"This seems to me a higher order of feminism than repeating the story of woman as victim... Kate Chopin gives her female protagonist the central role, normally reserved for Man, in a meditation on identity and culture, consciousness and art." -- From the introduction by Marilynne Robinson.
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About the Author
A precursor of the 20th century's feminist authors, Kate Chopin (1850–1904) wrote short stories and novels for children and adults. The St. Louis native lived in New Orleans for a dozen years and set most of her tales amid Louisiana's Creole culture. Many of her stories were well ahead of their time, and she achieved widespread acclaim only after her death.
Read an Excerpt
Upon the pleasant veranda of Pere Antoine's cottage, that adjoined the church, a young girl had long been seated, awaiting his return. It was the eve of Easter Sunday, and since early afternoon the priest had been engaged in hearing the confessions of those who wished to make their Easters the following day. The girl did not seem impatient at his delay; on the contrary, it was very restful to her to lie back in the big chair she had found there, and peep through the thick curtain of vines at the people who occasionally passed along the village street.
She was slender, with a frailness that indicated lack of wholesome and plentiful nourishment. A pathetic, uneasy look was in her gray eyes, and even faintly stamped her features, which were fine and delicate. In lieu of a hat, a barege veil covered her light brown and abundant hair. She wore a coarse white cotton 'josie,' and a blue calico skirt that only half concealed her tattered shoes.
As she sat there, she held carefully in her lap a parcel of eggs securely fastened in a red bandana handkerchief.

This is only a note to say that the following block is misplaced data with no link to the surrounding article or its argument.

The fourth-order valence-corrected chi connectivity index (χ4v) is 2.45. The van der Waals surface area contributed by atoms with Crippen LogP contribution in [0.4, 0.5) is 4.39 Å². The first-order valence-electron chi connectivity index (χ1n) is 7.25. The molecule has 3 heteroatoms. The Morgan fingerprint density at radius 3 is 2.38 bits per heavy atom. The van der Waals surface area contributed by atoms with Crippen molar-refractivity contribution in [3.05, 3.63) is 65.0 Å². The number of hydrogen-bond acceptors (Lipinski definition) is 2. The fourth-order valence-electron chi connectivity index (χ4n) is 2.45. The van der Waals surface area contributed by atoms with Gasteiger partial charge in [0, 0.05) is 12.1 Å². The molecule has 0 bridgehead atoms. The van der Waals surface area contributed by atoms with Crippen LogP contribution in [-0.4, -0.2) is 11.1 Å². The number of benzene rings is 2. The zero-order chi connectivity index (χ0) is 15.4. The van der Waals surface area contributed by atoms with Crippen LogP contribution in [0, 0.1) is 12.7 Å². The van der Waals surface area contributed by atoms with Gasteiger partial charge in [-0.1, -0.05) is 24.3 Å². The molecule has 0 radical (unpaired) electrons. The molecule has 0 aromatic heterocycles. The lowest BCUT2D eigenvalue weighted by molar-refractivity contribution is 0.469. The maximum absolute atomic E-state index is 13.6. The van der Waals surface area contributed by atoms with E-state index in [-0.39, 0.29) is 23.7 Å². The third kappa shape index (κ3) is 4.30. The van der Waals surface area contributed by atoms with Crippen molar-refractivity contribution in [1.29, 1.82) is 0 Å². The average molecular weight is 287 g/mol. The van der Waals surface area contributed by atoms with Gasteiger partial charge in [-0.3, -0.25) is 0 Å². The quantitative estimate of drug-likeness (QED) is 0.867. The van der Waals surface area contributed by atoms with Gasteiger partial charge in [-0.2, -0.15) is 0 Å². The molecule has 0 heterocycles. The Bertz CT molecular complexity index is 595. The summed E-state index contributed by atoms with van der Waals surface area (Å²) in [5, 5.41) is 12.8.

Twice already a handsome, stalwart young man in quest of the priest had entered the yard, and penetrated to where she sat. At first they had exchanged the uncompromising 'howdy' of strangers, and nothing more. The second time, finding the priest still absent, he hesitated to go at once. Instead, he stood upon the step, and narrowing his brown eyes, gazed beyond the river, off towards the west, where a murky streak of mist was spreading across the sun.
'It look like mo' rain,' he remarked, slowly and carelessly.
'We done had 'bout 'nough,' she replied, in much the same tone.
'It's no chance tothin out the cotton,' he went on.
'An' the Bon-Dieu,' she resumed, 'it's on'y to-day you can cross him on foot.'
'You live yonda on the Bon-Dieu, donc?' he asked, looking at her for the first time since he had spoken.
'Yas, by Nid Hibout, monsieur.'
Instinctive courtesy held him from questioning her further. But he seated himself on the step, evidently determined to wait there for the priest. He said no more, but sat scanning critically the steps, the porch, and pillar beside him, from which he occasionally tore away little pieces of detached wood, where it was beginning to rot at its base.
A click at the side gate that communicated with the churchyard soon announced Pere Antoine's return. He came hurriedly across the garden-path, between the tall, lusty rosebushes that lined either side of it, which were now fragrant with blossoms. His long, flapping cassock added something of height to his undersized, middle-aged figure, as did the skullcap which rested securely back on his head. He saw only the young man at first, who rose at his approach.
'Well, Azenor,' he called cheerily in French, extending his hand. 'How is this? I expected you all the week.'
'Yes, monsieur; but I knew well what you wanted with me, and I was finishing the doors for Gros-Leon's new house' saying which, he drew back, and indicated by a motion and look that some one was present who had a prior claim upon Pere Antoine's attention.
'Ah, Lalie!' the priest exclaimed, when he had mounted to the porch, and saw her there behind the vines. 'Have you been waiting here since you confessed? Surely an hour ago!'
'You should rather have made some visits in the village, child.'
'I am not acquainted with any one in the village,' she returned.